In the aftermath of World War II, Austria once again achieved notoriety as a “prison of peoples.” In 1951, the Ost-West Kurier, a newspaper in Essen, decried the degrading mistreatment of Austria's so-called “prisoners of the postwar.” Men, women, and children were wasting away in former concentration camps and were denied citizenship rights, the right to work or to travel freely, and basic social protections, the newspaper reported. These “prisoners” were not, however, former Jewish concentration camp inmates, prisoners of war (POWs), or displaced persons (DPs). They were German expellees from Eastern Europe—the very Germans on whose behalf the Nazi war for Lebensraum had allegedly been fought. “In the entire Western world, there is today no group of human beings who has been sentenced to live with so few rights as the so-called Volksdeutsche in Austria,” the newspaper's editors proclaimed:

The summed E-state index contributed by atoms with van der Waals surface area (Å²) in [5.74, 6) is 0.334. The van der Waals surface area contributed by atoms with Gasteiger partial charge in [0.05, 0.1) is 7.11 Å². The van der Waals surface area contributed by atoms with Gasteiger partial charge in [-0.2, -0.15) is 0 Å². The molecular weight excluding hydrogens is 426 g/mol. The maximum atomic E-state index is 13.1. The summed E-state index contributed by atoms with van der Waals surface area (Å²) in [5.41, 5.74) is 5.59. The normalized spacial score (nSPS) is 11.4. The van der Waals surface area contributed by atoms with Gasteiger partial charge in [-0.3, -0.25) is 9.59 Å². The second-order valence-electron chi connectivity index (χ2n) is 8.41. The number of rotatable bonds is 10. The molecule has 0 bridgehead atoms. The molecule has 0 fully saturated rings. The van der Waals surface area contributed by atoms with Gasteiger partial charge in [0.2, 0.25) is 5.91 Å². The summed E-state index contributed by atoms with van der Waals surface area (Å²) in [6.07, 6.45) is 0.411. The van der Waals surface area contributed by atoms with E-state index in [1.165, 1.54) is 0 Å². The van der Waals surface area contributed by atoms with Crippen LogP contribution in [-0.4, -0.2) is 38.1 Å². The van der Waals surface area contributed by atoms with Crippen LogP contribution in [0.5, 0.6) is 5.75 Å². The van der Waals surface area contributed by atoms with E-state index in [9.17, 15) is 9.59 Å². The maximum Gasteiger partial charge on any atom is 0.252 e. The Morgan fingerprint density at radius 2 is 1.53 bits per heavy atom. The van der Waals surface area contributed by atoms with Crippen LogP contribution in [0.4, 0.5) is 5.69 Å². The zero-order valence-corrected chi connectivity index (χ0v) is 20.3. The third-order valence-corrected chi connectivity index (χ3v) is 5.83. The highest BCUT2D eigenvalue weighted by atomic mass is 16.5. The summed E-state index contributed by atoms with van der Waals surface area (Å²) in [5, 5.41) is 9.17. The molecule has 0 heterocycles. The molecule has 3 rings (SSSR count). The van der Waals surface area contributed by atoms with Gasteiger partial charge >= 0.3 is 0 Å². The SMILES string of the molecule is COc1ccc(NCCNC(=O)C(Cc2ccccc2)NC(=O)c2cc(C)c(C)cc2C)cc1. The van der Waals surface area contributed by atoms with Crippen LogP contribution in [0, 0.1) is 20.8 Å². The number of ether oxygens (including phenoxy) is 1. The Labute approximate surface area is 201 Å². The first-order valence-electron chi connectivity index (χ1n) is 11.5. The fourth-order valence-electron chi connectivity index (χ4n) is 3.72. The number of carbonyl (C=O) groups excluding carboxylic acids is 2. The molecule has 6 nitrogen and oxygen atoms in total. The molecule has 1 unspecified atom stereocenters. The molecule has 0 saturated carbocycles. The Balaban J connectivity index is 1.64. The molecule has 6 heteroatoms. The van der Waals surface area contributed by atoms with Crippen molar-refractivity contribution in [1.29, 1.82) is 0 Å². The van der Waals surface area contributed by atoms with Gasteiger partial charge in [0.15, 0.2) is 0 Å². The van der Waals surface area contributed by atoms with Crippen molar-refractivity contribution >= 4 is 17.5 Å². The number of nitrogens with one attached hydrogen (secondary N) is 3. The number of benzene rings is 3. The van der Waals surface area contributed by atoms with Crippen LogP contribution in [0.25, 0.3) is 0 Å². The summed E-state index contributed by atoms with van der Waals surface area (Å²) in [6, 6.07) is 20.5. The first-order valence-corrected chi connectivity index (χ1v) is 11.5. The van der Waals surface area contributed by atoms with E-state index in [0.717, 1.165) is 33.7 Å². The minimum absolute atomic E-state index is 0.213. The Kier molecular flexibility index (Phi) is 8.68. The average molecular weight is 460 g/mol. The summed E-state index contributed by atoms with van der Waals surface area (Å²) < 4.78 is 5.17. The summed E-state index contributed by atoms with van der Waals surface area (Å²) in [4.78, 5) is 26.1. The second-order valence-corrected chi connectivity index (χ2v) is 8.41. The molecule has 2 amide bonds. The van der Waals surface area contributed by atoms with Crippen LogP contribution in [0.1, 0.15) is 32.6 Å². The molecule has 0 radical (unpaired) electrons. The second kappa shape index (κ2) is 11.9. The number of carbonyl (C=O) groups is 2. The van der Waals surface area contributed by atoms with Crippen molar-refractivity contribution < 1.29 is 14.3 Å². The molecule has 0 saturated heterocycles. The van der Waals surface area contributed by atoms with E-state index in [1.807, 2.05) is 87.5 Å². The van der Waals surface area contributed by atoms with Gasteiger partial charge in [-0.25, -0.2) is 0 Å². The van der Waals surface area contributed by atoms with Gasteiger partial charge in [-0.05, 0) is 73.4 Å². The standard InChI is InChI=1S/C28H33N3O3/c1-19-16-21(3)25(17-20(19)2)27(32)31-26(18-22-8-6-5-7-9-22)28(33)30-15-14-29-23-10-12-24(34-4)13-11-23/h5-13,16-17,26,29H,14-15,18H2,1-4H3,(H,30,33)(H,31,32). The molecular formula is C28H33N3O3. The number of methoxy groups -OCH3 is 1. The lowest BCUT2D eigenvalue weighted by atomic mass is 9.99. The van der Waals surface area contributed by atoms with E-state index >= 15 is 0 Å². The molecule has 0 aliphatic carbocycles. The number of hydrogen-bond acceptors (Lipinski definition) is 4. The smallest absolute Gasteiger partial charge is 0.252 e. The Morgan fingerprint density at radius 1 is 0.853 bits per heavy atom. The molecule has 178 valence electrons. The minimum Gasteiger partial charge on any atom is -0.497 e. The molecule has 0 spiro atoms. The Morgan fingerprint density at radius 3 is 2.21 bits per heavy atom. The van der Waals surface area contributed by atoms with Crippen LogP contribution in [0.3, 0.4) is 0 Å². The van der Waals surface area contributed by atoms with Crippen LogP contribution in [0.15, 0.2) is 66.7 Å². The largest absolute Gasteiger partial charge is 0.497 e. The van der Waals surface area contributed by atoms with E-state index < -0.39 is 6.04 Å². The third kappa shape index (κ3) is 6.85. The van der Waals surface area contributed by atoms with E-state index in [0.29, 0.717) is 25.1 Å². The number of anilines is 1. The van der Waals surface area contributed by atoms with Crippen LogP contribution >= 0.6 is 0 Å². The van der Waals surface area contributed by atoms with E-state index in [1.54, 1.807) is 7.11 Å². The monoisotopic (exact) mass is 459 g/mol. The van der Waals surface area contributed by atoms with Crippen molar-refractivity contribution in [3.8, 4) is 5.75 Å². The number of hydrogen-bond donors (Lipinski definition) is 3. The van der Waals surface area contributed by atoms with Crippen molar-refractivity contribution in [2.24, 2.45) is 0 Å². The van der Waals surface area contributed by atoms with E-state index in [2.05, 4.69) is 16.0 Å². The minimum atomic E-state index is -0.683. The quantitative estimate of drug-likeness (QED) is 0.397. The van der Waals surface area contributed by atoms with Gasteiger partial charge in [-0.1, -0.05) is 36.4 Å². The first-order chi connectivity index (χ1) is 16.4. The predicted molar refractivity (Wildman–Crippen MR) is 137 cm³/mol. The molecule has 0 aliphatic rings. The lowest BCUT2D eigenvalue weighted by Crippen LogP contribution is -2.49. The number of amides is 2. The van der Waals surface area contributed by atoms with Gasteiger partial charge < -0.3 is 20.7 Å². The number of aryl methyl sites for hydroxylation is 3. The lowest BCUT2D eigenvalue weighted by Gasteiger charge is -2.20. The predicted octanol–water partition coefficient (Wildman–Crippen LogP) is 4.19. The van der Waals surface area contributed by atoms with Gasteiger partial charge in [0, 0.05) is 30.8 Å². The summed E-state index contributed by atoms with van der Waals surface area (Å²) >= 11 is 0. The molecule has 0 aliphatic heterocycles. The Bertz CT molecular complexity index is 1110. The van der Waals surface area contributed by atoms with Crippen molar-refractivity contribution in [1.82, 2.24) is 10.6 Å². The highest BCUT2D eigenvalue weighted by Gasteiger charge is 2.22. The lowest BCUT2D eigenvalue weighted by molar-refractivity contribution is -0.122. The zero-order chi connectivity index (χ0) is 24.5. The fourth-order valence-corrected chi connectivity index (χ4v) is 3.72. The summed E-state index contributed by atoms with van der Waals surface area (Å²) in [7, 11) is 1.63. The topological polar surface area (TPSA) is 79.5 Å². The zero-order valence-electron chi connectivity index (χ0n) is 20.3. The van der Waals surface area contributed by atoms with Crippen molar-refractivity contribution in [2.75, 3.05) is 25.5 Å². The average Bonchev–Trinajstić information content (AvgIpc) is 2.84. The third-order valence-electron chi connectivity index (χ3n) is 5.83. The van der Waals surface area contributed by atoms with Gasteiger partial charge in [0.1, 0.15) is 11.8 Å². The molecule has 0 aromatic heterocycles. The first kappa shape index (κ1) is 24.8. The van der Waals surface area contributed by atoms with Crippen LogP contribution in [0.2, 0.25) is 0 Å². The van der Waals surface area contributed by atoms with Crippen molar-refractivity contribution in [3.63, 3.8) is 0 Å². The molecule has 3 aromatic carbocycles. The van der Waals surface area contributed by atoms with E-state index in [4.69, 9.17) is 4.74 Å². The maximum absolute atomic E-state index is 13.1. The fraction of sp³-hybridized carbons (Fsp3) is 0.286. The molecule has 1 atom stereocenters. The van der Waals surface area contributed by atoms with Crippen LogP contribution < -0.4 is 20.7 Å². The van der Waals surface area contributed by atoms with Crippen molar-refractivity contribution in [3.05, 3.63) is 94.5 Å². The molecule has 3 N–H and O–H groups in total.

300,000 people, whose homes and property have been torn from them through the expulsions, all too often by their closest neighbors, endured a hard journey to Austria, where they believed upon arrival that it could be something like a greater Heimat for them. Because only three decades ago, they too were Austrians.